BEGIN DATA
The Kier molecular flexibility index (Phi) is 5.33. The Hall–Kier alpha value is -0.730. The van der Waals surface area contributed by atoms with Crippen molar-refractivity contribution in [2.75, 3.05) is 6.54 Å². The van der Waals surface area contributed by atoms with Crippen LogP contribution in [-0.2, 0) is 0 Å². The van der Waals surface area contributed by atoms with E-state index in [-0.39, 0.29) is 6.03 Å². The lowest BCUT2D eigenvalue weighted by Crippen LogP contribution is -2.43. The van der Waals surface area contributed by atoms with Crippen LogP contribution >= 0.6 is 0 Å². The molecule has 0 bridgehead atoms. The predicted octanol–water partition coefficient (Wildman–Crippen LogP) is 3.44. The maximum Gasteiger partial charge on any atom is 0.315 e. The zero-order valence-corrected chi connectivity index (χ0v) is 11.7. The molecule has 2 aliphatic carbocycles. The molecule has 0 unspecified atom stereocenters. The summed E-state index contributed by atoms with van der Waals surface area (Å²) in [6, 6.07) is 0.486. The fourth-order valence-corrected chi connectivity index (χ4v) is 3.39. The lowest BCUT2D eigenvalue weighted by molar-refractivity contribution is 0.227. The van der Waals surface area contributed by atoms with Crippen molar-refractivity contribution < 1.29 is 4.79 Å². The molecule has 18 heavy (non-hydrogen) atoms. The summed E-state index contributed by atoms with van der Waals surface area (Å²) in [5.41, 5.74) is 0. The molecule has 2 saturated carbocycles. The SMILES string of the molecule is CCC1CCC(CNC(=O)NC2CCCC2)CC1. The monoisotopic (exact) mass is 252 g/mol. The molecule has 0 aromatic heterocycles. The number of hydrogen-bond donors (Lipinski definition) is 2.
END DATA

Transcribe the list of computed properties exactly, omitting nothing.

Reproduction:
The Kier molecular flexibility index (Phi) is 5.33. The Hall–Kier alpha value is -0.730. The van der Waals surface area contributed by atoms with Crippen molar-refractivity contribution in [2.75, 3.05) is 6.54 Å². The van der Waals surface area contributed by atoms with Crippen LogP contribution in [-0.2, 0) is 0 Å². The van der Waals surface area contributed by atoms with E-state index in [-0.39, 0.29) is 6.03 Å². The lowest BCUT2D eigenvalue weighted by Crippen LogP contribution is -2.43. The van der Waals surface area contributed by atoms with Crippen LogP contribution >= 0.6 is 0 Å². The molecule has 0 bridgehead atoms. The predicted octanol–water partition coefficient (Wildman–Crippen LogP) is 3.44. The maximum Gasteiger partial charge on any atom is 0.315 e. The zero-order valence-corrected chi connectivity index (χ0v) is 11.7. The molecule has 2 aliphatic carbocycles. The molecule has 0 unspecified atom stereocenters. The summed E-state index contributed by atoms with van der Waals surface area (Å²) in [6, 6.07) is 0.486. The fourth-order valence-corrected chi connectivity index (χ4v) is 3.39. The lowest BCUT2D eigenvalue weighted by molar-refractivity contribution is 0.227. The van der Waals surface area contributed by atoms with Crippen molar-refractivity contribution < 1.29 is 4.79 Å². The molecule has 18 heavy (non-hydrogen) atoms. The summed E-state index contributed by atoms with van der Waals surface area (Å²) in [5.41, 5.74) is 0. The molecule has 2 saturated carbocycles. The SMILES string of the molecule is CCC1CCC(CNC(=O)NC2CCCC2)CC1. The monoisotopic (exact) mass is 252 g/mol. The molecule has 0 aromatic heterocycles. The number of hydrogen-bond donors (Lipinski definition) is 2.